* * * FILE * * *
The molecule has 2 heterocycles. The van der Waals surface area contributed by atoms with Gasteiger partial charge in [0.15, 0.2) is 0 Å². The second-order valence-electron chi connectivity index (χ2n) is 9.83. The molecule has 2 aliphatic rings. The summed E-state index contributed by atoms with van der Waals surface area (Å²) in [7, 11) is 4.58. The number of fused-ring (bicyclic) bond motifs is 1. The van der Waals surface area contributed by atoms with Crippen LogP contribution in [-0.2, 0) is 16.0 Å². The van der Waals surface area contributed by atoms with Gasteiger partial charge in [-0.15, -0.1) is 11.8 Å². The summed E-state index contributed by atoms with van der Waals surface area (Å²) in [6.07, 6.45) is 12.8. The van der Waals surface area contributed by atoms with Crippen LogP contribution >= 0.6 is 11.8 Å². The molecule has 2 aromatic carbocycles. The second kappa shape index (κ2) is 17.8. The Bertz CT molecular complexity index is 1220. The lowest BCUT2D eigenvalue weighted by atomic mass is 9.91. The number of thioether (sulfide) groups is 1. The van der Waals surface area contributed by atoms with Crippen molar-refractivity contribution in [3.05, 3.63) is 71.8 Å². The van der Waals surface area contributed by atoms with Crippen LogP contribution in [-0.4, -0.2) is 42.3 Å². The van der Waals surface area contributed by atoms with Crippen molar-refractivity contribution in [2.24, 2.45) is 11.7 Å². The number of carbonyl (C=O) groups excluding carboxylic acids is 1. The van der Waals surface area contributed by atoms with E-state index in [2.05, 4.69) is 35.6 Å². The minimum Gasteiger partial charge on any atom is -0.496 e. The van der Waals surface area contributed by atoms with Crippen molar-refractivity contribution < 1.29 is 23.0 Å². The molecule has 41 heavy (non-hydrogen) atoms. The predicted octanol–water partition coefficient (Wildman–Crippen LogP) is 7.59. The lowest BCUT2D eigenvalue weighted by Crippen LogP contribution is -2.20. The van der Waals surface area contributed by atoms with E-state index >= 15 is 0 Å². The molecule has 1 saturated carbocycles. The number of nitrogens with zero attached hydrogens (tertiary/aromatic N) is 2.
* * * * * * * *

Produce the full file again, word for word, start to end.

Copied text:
The molecule has 2 heterocycles. The van der Waals surface area contributed by atoms with Gasteiger partial charge in [0.15, 0.2) is 0 Å². The second-order valence-electron chi connectivity index (χ2n) is 9.83. The molecule has 2 aliphatic rings. The summed E-state index contributed by atoms with van der Waals surface area (Å²) in [7, 11) is 4.58. The number of fused-ring (bicyclic) bond motifs is 1. The van der Waals surface area contributed by atoms with Crippen LogP contribution in [-0.2, 0) is 16.0 Å². The van der Waals surface area contributed by atoms with Gasteiger partial charge in [-0.15, -0.1) is 11.8 Å². The summed E-state index contributed by atoms with van der Waals surface area (Å²) in [6.07, 6.45) is 12.8. The van der Waals surface area contributed by atoms with Crippen LogP contribution >= 0.6 is 11.8 Å². The molecule has 2 aromatic carbocycles. The second kappa shape index (κ2) is 17.8. The Bertz CT molecular complexity index is 1220. The lowest BCUT2D eigenvalue weighted by atomic mass is 9.91. The number of thioether (sulfide) groups is 1. The van der Waals surface area contributed by atoms with Crippen molar-refractivity contribution in [3.05, 3.63) is 71.8 Å². The van der Waals surface area contributed by atoms with Crippen LogP contribution in [-0.4, -0.2) is 42.3 Å². The van der Waals surface area contributed by atoms with Crippen molar-refractivity contribution in [2.24, 2.45) is 11.7 Å². The number of carbonyl (C=O) groups excluding carboxylic acids is 1. The van der Waals surface area contributed by atoms with E-state index in [2.05, 4.69) is 35.6 Å². The minimum Gasteiger partial charge on any atom is -0.496 e. The van der Waals surface area contributed by atoms with Crippen molar-refractivity contribution < 1.29 is 23.0 Å². The molecule has 41 heavy (non-hydrogen) atoms. The predicted octanol–water partition coefficient (Wildman–Crippen LogP) is 7.59. The lowest BCUT2D eigenvalue weighted by Crippen LogP contribution is -2.20. The van der Waals surface area contributed by atoms with E-state index >= 15 is 0 Å². The molecule has 1 saturated carbocycles. The number of nitrogens with zero attached hydrogens (tertiary/aromatic N) is 2.